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Brain & Spine Health | Heart & Vascular Health | Heart News
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Statins Don’t Cause Memory Loss, Study Reaffirms

Statins lower bad cholesterol, prevent plaque formation

Statins are some of the drugs most often prescribed in the United States. They are an effective tool in the prevention of stroke and heart disease, but last year, stories circulating in the media about statins and memory loss caused confusion among patients.

A recent, comprehensive review of multiple studies failed to find evidence that statins cause memory loss. In fact, some studies indicate that statins can even have memory-protective effects.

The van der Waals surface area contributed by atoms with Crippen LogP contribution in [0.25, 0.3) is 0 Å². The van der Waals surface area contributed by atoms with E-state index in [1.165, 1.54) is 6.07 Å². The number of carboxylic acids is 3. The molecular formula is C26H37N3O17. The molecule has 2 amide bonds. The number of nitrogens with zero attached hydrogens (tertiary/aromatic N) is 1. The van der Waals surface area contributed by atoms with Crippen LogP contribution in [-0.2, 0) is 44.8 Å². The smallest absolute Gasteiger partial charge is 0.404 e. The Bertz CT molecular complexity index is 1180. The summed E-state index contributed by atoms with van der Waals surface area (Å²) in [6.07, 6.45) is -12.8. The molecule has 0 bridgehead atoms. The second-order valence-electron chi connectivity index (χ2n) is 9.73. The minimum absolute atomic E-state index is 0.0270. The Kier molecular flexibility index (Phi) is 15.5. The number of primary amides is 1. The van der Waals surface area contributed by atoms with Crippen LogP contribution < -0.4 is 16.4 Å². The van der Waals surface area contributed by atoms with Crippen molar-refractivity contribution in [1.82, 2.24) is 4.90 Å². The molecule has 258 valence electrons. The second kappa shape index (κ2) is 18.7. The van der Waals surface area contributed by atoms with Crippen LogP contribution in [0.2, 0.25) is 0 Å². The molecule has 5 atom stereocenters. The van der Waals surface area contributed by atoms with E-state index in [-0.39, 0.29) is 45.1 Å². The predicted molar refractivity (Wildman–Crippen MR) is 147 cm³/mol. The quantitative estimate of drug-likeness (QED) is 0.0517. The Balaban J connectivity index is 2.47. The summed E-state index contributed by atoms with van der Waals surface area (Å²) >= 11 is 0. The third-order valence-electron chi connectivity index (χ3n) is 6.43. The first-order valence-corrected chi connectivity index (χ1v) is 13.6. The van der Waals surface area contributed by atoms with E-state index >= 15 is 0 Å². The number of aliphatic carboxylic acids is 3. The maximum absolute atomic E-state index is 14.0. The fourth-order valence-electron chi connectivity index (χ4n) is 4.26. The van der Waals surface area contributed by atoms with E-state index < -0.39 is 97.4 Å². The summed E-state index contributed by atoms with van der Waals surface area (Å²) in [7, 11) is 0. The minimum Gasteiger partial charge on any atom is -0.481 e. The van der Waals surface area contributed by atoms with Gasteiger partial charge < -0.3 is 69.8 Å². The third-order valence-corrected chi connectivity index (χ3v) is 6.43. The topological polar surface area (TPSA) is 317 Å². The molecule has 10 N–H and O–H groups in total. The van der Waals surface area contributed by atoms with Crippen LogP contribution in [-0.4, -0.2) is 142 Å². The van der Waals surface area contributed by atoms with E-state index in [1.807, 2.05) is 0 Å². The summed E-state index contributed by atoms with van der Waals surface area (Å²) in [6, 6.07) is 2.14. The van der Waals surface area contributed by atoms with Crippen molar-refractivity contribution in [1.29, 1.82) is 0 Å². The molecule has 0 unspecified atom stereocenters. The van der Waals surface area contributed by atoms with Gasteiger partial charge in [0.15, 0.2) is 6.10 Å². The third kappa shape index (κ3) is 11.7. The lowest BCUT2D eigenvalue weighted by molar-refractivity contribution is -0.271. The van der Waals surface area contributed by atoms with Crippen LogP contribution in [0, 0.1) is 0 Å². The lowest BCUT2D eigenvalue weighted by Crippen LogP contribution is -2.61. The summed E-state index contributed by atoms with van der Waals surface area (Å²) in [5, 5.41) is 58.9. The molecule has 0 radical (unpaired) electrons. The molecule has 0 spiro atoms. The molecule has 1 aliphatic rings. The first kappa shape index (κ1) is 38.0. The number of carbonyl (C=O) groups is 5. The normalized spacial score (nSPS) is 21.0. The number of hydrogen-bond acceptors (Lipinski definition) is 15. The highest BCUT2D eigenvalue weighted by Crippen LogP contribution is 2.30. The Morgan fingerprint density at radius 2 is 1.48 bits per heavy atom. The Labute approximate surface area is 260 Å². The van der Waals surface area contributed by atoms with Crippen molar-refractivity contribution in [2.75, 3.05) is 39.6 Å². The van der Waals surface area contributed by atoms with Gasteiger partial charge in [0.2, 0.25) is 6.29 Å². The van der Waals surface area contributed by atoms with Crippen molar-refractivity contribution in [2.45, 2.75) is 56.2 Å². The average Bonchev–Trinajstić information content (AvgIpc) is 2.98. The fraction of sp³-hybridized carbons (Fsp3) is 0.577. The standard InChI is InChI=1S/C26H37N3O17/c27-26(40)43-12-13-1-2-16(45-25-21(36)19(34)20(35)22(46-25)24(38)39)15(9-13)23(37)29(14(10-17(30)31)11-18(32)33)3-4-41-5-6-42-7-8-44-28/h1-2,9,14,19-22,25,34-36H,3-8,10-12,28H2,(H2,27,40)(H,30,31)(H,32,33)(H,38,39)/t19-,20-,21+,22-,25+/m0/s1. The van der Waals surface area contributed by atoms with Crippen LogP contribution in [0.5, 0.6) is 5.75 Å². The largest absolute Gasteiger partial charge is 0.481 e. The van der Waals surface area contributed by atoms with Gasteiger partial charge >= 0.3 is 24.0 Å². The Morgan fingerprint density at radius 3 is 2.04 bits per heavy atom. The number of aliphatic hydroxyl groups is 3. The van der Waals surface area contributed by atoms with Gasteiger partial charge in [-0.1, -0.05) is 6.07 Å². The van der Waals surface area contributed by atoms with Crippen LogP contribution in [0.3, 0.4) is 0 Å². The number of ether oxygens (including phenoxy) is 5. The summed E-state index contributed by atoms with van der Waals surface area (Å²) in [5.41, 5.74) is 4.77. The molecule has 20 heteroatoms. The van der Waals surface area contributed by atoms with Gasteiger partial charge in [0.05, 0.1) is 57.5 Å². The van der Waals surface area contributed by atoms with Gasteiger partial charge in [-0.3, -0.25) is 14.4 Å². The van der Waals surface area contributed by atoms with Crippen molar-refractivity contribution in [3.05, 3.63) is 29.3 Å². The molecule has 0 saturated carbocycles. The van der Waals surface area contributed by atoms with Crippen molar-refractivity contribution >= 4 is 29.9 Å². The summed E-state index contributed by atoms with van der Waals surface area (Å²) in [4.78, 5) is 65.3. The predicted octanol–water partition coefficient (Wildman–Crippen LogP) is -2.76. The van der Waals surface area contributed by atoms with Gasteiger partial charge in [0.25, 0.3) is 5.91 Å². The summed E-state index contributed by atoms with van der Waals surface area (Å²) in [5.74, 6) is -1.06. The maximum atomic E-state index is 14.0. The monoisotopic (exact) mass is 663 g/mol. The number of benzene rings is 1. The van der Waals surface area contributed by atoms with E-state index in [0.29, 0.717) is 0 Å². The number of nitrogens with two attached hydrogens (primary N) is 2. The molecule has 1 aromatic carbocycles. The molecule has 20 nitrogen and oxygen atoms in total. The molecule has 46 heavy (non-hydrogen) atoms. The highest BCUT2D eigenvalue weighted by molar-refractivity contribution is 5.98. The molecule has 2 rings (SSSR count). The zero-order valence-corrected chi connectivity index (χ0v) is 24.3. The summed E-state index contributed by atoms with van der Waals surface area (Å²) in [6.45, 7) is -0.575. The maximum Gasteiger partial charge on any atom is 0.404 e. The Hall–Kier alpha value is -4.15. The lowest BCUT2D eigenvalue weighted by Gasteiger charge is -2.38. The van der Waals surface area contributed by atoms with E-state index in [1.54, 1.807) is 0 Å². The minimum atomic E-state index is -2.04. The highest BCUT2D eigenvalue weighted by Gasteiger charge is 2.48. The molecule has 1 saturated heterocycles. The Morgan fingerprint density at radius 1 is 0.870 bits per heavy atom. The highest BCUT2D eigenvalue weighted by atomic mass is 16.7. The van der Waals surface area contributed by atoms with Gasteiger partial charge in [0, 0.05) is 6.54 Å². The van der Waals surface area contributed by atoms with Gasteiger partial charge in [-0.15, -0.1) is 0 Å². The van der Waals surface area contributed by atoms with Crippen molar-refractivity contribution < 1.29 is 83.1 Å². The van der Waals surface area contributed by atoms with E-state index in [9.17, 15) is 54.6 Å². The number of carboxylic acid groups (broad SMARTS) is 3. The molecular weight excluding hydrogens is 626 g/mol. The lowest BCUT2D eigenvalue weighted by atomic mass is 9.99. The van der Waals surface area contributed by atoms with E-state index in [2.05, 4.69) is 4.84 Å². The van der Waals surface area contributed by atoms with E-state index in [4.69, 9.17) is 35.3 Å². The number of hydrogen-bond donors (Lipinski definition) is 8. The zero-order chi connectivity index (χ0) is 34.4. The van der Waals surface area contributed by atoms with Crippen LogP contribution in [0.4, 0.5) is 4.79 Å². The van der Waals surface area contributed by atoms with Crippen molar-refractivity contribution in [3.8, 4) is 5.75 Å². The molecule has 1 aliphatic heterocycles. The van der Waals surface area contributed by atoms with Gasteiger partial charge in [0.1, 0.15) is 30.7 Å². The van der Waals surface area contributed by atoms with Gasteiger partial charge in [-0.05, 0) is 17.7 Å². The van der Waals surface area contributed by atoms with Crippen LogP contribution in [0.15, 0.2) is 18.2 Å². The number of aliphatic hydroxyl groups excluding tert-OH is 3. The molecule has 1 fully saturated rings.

Initial concerns raised

Confusion and concern among patients arose last year after stories surfaced about statin takers who said that their mental sharpness declined after starting the drug.

Following these reports, the FDA mandated that labeling on statins must include information about possible links between statin use and memory loss.

After the FDA ruling, several studies, including two large, randomized trials, found no evidence that linked statin use to memory problems. Steven Nissen, MD, chair of Cardiovascular Medicine at Cleveland Clinic, concurs. “Cognitive side effects have not been detected in randomized controlled trials of statin therapy.”

Despite the evidence, some patients still were concerned and uncertain about whether to continue their statin medication.

Statistical analysis: statins don’t cause memory deficits

Researchers at Johns Hopkins University performed a comprehensive review of 12 published studies on statins in which information on short-term memory was available and published their findings in the journal Mayo Clinic Proceedings.